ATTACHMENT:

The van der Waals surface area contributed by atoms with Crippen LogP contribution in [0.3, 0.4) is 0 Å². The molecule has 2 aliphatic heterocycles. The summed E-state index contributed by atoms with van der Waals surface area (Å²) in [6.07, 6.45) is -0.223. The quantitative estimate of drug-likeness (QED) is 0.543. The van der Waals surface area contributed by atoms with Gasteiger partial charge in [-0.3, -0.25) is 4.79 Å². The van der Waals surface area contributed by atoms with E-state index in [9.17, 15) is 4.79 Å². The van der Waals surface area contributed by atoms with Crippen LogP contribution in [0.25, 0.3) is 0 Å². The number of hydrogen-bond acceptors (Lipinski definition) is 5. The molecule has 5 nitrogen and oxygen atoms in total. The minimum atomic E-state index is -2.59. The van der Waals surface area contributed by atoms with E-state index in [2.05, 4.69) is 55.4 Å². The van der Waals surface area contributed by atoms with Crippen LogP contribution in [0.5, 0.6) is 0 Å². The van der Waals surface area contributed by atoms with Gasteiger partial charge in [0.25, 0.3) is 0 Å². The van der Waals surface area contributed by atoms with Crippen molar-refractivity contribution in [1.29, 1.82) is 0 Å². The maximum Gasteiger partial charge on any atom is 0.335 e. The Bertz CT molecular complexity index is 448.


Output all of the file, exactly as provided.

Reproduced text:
The van der Waals surface area contributed by atoms with Crippen LogP contribution in [0.3, 0.4) is 0 Å². The molecule has 2 aliphatic heterocycles. The summed E-state index contributed by atoms with van der Waals surface area (Å²) in [6.07, 6.45) is -0.223. The quantitative estimate of drug-likeness (QED) is 0.543. The van der Waals surface area contributed by atoms with Gasteiger partial charge in [-0.3, -0.25) is 4.79 Å². The van der Waals surface area contributed by atoms with E-state index in [9.17, 15) is 4.79 Å². The van der Waals surface area contributed by atoms with Crippen LogP contribution in [0.25, 0.3) is 0 Å². The number of hydrogen-bond acceptors (Lipinski definition) is 5. The molecule has 5 nitrogen and oxygen atoms in total. The minimum atomic E-state index is -2.59. The van der Waals surface area contributed by atoms with E-state index in [2.05, 4.69) is 55.4 Å². The van der Waals surface area contributed by atoms with Crippen LogP contribution in [0.5, 0.6) is 0 Å². The van der Waals surface area contributed by atoms with Gasteiger partial charge in [0.25, 0.3) is 0 Å². The van der Waals surface area contributed by atoms with Crippen molar-refractivity contribution in [1.29, 1.82) is 0 Å². The maximum Gasteiger partial charge on any atom is 0.335 e. The Bertz CT molecular complexity index is 448.